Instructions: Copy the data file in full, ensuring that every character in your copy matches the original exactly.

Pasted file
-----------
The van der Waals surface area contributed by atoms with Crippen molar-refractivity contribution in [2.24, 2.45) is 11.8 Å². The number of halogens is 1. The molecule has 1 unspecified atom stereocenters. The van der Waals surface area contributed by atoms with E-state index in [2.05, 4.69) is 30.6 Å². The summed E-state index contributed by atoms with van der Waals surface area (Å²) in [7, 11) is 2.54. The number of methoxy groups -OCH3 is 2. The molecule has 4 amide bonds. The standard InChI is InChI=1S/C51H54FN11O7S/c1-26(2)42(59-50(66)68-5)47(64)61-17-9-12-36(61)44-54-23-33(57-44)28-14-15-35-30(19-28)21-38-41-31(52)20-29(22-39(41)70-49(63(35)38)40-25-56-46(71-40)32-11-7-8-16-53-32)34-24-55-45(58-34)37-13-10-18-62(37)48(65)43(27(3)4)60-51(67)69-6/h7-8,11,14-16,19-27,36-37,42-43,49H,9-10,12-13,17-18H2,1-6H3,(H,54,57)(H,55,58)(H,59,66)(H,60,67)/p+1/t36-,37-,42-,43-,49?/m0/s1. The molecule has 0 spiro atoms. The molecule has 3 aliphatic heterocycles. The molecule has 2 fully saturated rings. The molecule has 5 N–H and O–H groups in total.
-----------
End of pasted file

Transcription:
The van der Waals surface area contributed by atoms with Crippen molar-refractivity contribution in [2.24, 2.45) is 11.8 Å². The number of halogens is 1. The molecule has 1 unspecified atom stereocenters. The van der Waals surface area contributed by atoms with E-state index in [2.05, 4.69) is 30.6 Å². The summed E-state index contributed by atoms with van der Waals surface area (Å²) in [7, 11) is 2.54. The number of methoxy groups -OCH3 is 2. The molecule has 4 amide bonds. The standard InChI is InChI=1S/C51H54FN11O7S/c1-26(2)42(59-50(66)68-5)47(64)61-17-9-12-36(61)44-54-23-33(57-44)28-14-15-35-30(19-28)21-38-41-31(52)20-29(22-39(41)70-49(63(35)38)40-25-56-46(71-40)32-11-7-8-16-53-32)34-24-55-45(58-34)37-13-10-18-62(37)48(65)43(27(3)4)60-51(67)69-6/h7-8,11,14-16,19-27,36-37,42-43,49H,9-10,12-13,17-18H2,1-6H3,(H,54,57)(H,55,58)(H,59,66)(H,60,67)/p+1/t36-,37-,42-,43-,49?/m0/s1. The molecule has 0 spiro atoms. The molecule has 3 aliphatic heterocycles. The molecule has 2 fully saturated rings. The molecule has 5 N–H and O–H groups in total.